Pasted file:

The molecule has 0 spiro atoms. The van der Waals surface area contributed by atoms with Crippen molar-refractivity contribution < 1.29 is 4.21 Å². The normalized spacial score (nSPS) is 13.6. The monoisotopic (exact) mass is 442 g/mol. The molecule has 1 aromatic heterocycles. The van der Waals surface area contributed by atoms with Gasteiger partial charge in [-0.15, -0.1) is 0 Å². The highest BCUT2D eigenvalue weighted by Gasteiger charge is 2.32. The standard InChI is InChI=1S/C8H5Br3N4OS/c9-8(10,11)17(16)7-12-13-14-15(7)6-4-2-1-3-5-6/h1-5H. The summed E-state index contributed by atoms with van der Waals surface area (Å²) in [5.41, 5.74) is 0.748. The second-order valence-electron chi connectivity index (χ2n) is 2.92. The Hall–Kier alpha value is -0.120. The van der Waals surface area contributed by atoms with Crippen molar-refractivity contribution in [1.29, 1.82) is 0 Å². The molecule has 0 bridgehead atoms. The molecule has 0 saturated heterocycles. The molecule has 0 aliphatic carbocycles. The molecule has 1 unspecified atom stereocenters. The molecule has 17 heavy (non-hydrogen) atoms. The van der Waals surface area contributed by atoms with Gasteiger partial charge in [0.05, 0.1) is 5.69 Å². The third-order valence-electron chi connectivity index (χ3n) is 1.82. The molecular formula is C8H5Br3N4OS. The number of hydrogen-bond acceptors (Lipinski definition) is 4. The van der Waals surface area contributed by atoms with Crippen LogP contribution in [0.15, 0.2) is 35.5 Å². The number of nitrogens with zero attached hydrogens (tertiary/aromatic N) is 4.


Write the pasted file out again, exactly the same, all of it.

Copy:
The molecule has 0 spiro atoms. The van der Waals surface area contributed by atoms with Crippen molar-refractivity contribution < 1.29 is 4.21 Å². The normalized spacial score (nSPS) is 13.6. The monoisotopic (exact) mass is 442 g/mol. The molecule has 1 aromatic heterocycles. The van der Waals surface area contributed by atoms with Gasteiger partial charge in [-0.15, -0.1) is 0 Å². The highest BCUT2D eigenvalue weighted by Gasteiger charge is 2.32. The standard InChI is InChI=1S/C8H5Br3N4OS/c9-8(10,11)17(16)7-12-13-14-15(7)6-4-2-1-3-5-6/h1-5H. The summed E-state index contributed by atoms with van der Waals surface area (Å²) in [5.41, 5.74) is 0.748. The second-order valence-electron chi connectivity index (χ2n) is 2.92. The Hall–Kier alpha value is -0.120. The van der Waals surface area contributed by atoms with Crippen molar-refractivity contribution in [1.29, 1.82) is 0 Å². The molecule has 0 bridgehead atoms. The molecule has 0 saturated heterocycles. The molecule has 0 aliphatic carbocycles. The molecule has 1 unspecified atom stereocenters. The molecule has 17 heavy (non-hydrogen) atoms. The van der Waals surface area contributed by atoms with Gasteiger partial charge in [0.05, 0.1) is 5.69 Å². The third-order valence-electron chi connectivity index (χ3n) is 1.82. The molecular formula is C8H5Br3N4OS. The number of hydrogen-bond acceptors (Lipinski definition) is 4. The van der Waals surface area contributed by atoms with Crippen LogP contribution in [0.15, 0.2) is 35.5 Å². The number of nitrogens with zero attached hydrogens (tertiary/aromatic N) is 4.